How to Deal with a Sun Scorched Lawn
Because of the extensive damage sun exposure (and weed killer) can cause your lawn, scorching is a problem many homeowners encounter when trying to cultivate a lush, luxuriant lawn. Summer months are notorious for uneven rain and often homeowners don’t provide the kind of consistent watering their lawns really need to thrive, let alone avoid being scorched.
A lawn gets scorched when sun exposure affects the root system. And typically that happens when water doesn’t reach down far enough and the roots have to move closer to the surface to reach it. The closer to the surface your lawn’s root system is the more exposed it is to extreme conditions (be they heat or cold). Shallow watering can spell disaster for a lawn. As a general rule, it’s always important to ensure that your watering reaches down six inches below the surface.
One reason the water may not be reaching the root systems of your lawn is the soil may be heavily compacted. When the soil is dense and there is no room for roots to grow, they become shallow. If your lawn is compacted, a simple soil aerating tool will help make room or your lawns roots to grow.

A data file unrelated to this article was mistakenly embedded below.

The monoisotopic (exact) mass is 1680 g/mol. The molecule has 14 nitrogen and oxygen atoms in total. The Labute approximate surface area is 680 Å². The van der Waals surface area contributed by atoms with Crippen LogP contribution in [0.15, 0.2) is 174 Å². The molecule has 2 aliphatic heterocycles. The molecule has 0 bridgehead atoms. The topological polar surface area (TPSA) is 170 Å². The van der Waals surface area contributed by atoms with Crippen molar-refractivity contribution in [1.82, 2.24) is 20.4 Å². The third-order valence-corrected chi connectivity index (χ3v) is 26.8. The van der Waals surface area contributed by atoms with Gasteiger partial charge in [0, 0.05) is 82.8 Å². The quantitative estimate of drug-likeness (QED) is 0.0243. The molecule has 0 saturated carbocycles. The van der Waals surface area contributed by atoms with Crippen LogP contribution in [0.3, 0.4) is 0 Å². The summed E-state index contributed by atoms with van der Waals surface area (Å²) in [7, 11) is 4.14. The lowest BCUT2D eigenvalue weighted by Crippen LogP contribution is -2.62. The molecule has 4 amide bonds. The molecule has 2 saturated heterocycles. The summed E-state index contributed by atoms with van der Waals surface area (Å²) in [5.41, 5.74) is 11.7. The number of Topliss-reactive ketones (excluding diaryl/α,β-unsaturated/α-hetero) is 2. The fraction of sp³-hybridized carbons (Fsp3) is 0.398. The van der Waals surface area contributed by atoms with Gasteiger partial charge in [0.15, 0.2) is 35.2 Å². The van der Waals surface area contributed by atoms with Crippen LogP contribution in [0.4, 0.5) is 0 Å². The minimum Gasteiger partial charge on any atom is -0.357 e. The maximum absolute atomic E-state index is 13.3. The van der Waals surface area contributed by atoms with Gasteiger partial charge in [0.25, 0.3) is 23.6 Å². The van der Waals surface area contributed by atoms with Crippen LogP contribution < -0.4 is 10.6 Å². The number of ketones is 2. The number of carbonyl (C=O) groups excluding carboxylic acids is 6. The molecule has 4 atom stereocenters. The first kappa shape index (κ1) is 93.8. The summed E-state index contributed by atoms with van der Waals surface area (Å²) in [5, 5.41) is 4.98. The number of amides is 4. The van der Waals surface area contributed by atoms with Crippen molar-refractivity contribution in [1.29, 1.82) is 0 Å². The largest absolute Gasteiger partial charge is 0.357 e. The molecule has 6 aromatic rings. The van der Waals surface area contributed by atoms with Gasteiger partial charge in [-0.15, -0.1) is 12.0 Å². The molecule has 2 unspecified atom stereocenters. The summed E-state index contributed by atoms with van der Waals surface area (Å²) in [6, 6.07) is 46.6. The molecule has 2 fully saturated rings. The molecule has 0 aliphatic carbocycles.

Test your soil to see how much depth your watering is enjoying. A simple dry paint stir will do the trick nicely. Stick it deep into the soil before watering. The depth to which soil extends down the stir will give you a good idea of how deeply your water reaches. If your water line is less than six inches deep, you may want to extend a bit more time to your watering routine.
Another way root systems suffer is harsh chemical added when weed killer or fertilizer is applied destroy the microbes in your lawn’s soil beneficial to your grass’s health. One unusual trick to nurturing those beneficial microbes is adding sugar to your lawn. Yes, adding sugar helps those tiny critters thrive, and they thank you by supporting your lawn’s health.
One tip for helping detoxify a treated lawn is adding activated charcoal. It helps reverse the effects of improperly applied fertilizer or weed killer.
If patches (or the whole lawn for that matter), are already too far gone, you may just have to re-sod or re-seed.
And if that is the case, take the above measures before your lawn gets scorched again. You definitely don’t want to get into the pattern of constant re-seeding or re-sodding your lawn.
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